What a difference a day makes! Yesterday I was filled with cautious optimism and the usual August excitement—and today I am certainly not.
Thanks to HobbyStar overbooking the show—really, to the point where fire marshals cracked down and wouldn’t let people in—con-goers had three-hour waits to look forward to, as well as a hall well beyond capacity.
Because of this, people were packed, overwhelmed, and choosy. I think some folks in the Arists’ Alley did well today, but I was not one of them. Sales were, put simply, abysmal.
Things were so slow, I had several chances to brave the crushing crowds and wander away from my table and out into the con. It was nice to actually see the show for once, but despite the freedom to roam, I didn’t buy anything today.
I did see some pretty nifty stuff such as this:
And while I was at my table, I had two DSes—mine, and a friend’s—set to “canvass” for friends in Dragon Quest IX. I managed to ping three other systems, which was a neat and nerdy surprise at the end of the day.
But back to work, and the show. All comic artists looking to get into Fan Expo’s Artist Alley need to know this: Fan Expo attendees, by and large, are not looking for indie comics. They want to buy fan art of characters they know and love. They want to buy plushies of said characters.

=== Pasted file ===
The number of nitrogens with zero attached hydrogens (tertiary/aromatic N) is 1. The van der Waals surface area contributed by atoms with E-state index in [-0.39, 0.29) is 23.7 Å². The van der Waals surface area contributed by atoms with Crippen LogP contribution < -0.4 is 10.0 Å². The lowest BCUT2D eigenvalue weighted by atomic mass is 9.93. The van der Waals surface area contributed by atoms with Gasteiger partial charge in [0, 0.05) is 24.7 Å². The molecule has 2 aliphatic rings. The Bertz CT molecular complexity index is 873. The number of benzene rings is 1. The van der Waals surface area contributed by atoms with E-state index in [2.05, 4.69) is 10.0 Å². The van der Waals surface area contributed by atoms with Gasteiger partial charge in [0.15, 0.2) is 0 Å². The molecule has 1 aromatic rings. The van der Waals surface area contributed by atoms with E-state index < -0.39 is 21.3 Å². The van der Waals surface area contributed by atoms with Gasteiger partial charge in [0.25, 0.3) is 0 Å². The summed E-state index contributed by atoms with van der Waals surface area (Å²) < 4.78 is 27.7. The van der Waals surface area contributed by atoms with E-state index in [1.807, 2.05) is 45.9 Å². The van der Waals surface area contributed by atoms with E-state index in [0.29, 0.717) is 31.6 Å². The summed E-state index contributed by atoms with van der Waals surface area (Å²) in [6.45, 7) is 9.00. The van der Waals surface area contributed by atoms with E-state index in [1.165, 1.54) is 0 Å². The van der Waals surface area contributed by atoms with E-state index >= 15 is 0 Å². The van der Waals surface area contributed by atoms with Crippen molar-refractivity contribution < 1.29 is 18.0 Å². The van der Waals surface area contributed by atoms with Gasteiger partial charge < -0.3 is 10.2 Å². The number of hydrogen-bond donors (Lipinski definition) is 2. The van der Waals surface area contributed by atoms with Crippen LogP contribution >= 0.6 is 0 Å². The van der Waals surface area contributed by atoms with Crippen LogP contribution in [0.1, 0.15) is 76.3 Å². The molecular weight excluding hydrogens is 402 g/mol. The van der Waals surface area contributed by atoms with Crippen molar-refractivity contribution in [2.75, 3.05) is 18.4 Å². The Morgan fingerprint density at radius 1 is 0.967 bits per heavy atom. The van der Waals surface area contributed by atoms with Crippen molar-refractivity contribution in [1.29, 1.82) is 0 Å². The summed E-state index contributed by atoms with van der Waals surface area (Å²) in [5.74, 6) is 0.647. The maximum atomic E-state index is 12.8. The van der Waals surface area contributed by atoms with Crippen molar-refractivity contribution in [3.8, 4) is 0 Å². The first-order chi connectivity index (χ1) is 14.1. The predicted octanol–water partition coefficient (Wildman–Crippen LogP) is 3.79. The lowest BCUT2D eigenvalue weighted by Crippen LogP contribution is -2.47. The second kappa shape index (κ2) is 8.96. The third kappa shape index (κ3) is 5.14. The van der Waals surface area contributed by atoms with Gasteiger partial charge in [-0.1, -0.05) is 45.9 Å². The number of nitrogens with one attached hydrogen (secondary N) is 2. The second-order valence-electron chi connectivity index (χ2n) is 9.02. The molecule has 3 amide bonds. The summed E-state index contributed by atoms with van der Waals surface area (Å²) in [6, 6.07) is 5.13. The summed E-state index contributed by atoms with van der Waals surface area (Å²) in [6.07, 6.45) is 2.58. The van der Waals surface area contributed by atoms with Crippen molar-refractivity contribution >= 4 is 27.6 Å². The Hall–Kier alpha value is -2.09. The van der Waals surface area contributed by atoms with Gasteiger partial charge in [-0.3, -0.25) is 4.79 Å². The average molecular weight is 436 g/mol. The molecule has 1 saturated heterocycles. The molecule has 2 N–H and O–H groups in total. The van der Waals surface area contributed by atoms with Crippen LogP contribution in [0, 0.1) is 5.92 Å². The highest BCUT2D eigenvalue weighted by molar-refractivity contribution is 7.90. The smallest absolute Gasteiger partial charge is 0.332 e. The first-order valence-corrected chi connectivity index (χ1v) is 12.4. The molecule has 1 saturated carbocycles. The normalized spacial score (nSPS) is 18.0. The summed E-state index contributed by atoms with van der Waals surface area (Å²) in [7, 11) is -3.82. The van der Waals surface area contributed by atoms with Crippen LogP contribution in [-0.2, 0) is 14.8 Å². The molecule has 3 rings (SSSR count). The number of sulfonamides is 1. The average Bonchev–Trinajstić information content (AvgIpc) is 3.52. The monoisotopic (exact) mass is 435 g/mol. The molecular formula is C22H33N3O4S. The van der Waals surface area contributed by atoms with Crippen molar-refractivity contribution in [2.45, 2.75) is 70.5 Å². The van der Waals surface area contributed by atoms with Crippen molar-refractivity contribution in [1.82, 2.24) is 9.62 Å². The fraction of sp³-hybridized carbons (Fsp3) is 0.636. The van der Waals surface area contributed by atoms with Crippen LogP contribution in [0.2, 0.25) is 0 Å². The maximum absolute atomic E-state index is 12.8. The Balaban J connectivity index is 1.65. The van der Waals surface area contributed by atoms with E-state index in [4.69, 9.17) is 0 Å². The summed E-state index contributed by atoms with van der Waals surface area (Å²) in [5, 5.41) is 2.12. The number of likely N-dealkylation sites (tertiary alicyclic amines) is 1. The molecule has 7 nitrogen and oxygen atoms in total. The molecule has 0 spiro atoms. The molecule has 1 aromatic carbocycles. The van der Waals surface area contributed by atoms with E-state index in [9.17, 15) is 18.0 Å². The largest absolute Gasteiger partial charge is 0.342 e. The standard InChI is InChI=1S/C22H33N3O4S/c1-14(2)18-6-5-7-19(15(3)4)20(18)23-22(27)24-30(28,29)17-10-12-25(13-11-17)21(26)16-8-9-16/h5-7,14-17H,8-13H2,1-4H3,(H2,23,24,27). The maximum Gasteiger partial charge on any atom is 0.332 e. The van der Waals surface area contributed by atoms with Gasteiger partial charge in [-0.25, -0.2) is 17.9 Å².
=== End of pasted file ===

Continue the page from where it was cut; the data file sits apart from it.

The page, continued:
I only say this because as Fan Expo’s exhibitor rates increase at a steady and significant percentage each year, you have to ask; is it worth it?
For me, I think the answer is finally “no.” After ten years of Fan Expo, I will likely be making this my last. In 2011, a single artists’ table will cost $300. Since my work seems to have limited appeal, this is no longer a smart financial decision.
No, going forward, I doubt much of what I do will see the light of day—on paper, at least. I imagine most of my comic works will be released as SNOW has been, and Empty Words will be as well—digitally, as eBooks or PDFs or other similar files, which people can (and do) read on their iPhones, iPads, Kindles, Kobos—what-have-you.
The internet provides a free distribution system and a great way to litmus-test your books. People who’ve downloaded and read the eBook versions of my comics have purchased physical copies at shows. The question becomes, when is it worth it (or not) to support these customers?
At Canzine, or similar, inexpensive venues, having small runs of printed-on-demand books is a great idea. But places like Fan Expo are no place for indie comics artists—indeed they are increasingly hostile towards them. Too expensive, too little potential marketshare, too little interest, too hard to turn a profit.
Plus, you know, all the stupid costumes.